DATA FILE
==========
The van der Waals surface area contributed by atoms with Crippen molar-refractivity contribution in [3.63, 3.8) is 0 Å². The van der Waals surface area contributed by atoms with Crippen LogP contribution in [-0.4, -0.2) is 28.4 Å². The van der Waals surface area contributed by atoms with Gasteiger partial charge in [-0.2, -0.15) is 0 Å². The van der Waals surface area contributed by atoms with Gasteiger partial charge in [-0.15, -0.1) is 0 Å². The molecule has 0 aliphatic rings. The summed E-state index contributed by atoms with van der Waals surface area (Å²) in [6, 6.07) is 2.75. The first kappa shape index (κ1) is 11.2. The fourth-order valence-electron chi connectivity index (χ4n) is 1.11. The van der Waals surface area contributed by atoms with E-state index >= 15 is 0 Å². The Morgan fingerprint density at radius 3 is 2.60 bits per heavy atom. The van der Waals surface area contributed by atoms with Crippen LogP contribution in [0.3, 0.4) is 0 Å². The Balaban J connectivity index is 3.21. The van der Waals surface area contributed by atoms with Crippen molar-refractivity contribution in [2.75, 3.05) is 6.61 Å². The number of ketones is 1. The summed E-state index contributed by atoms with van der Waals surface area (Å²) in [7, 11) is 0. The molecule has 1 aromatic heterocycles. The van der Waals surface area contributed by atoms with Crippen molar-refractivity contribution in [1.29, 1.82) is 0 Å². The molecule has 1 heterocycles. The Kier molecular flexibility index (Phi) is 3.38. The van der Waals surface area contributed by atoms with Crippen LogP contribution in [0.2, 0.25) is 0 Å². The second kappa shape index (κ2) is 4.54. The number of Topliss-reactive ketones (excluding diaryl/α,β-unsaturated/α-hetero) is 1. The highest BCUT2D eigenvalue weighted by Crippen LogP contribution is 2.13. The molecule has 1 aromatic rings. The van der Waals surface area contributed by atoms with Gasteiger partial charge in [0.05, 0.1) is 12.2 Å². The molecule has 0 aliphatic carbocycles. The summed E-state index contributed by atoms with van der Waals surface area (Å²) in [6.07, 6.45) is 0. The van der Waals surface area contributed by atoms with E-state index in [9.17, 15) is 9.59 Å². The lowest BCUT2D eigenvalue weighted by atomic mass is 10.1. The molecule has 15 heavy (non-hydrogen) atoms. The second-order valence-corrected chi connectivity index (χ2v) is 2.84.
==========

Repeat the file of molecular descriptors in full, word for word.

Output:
The van der Waals surface area contributed by atoms with Crippen molar-refractivity contribution in [3.63, 3.8) is 0 Å². The van der Waals surface area contributed by atoms with Crippen LogP contribution in [-0.4, -0.2) is 28.4 Å². The van der Waals surface area contributed by atoms with Gasteiger partial charge in [-0.2, -0.15) is 0 Å². The van der Waals surface area contributed by atoms with Gasteiger partial charge in [-0.15, -0.1) is 0 Å². The molecule has 0 aliphatic rings. The summed E-state index contributed by atoms with van der Waals surface area (Å²) in [6, 6.07) is 2.75. The first kappa shape index (κ1) is 11.2. The fourth-order valence-electron chi connectivity index (χ4n) is 1.11. The van der Waals surface area contributed by atoms with E-state index >= 15 is 0 Å². The Morgan fingerprint density at radius 3 is 2.60 bits per heavy atom. The van der Waals surface area contributed by atoms with Crippen LogP contribution in [0.3, 0.4) is 0 Å². The Balaban J connectivity index is 3.21. The van der Waals surface area contributed by atoms with Crippen molar-refractivity contribution in [2.75, 3.05) is 6.61 Å². The number of ketones is 1. The summed E-state index contributed by atoms with van der Waals surface area (Å²) in [7, 11) is 0. The molecule has 1 aromatic heterocycles. The van der Waals surface area contributed by atoms with Crippen molar-refractivity contribution in [1.29, 1.82) is 0 Å². The molecule has 1 heterocycles. The Kier molecular flexibility index (Phi) is 3.38. The van der Waals surface area contributed by atoms with Crippen LogP contribution in [0.2, 0.25) is 0 Å². The second kappa shape index (κ2) is 4.54. The number of Topliss-reactive ketones (excluding diaryl/α,β-unsaturated/α-hetero) is 1. The highest BCUT2D eigenvalue weighted by Crippen LogP contribution is 2.13. The molecule has 1 aromatic rings. The van der Waals surface area contributed by atoms with Gasteiger partial charge in [0.05, 0.1) is 12.2 Å². The molecule has 0 aliphatic carbocycles. The summed E-state index contributed by atoms with van der Waals surface area (Å²) in [6.07, 6.45) is 0. The van der Waals surface area contributed by atoms with E-state index in [9.17, 15) is 9.59 Å². The lowest BCUT2D eigenvalue weighted by atomic mass is 10.1. The molecule has 15 heavy (non-hydrogen) atoms. The second-order valence-corrected chi connectivity index (χ2v) is 2.84.